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BENTONVILLE, Ark. - Wal-Mart's challenges on Wall Street continued yesterday, as a Goldman Sachs analyst said the chain's latest moves signal indecisiveness, and called for senior management changes. The chain's stock price dropped 39 cents by the end of trading.
"Wal-Mart's strategy seems to be in flux," The Goldman Sachs analyst, Adrianne Shapira, said in a research note, in which she also yanked back her rating on the retailer's shares to neutral from buy.
Shapira said returns on changes to Wal-Mart's existing store base aren't emerging as quickly as she had hoped, and she predicted that fiscal year 2007 will be a period of transition, at best.
"Despite over 1,300 remodels, merchandise overhauls, and aggressive promotions, sales have become increasingly pressured," Shapira said. "We had hoped that after a year of planning and new management in place, holiday 2006 would provide some glimmer of hope.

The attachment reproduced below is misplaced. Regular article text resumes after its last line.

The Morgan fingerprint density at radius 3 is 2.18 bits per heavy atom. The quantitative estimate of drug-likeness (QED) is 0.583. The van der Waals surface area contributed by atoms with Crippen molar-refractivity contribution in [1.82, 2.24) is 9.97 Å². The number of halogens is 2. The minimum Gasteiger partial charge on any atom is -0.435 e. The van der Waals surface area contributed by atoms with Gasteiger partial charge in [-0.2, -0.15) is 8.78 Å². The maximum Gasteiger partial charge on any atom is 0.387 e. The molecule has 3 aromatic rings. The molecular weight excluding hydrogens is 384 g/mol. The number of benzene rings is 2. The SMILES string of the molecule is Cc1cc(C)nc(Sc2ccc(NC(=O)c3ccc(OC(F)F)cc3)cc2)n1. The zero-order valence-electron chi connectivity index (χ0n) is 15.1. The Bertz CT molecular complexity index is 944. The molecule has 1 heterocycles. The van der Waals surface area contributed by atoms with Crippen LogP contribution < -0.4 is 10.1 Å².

"We believe margins will face headwinds in 2007 as the current inventory of slow-moving home and apparel merchandise dissolves," Shapira said.
Noting that the retailer appears to be "straddling the fence," Shapira posed the following questions: "Will Wal-Mart continue to target incremental sales from higher-end consumers? Or will the company go back to its roots to reinforce its pricing message?"
After, the Goldman Sachs downgrade, Wal-Mart's stock price dropped 0.8 percent in trading, closing 39 cents off yesterday.
Shapira noted that there are several positive factors that may lift the stock, including lower investor expectations, and Wal-Mart's $4 generic prescription program which should increase customer traffic down the road
Last week, Wal-Mart said sales at stores open longer than a year rose 1.6 percent in December. That was a significant month-over-month i0mprovement from November's minus -- 0.1 percent.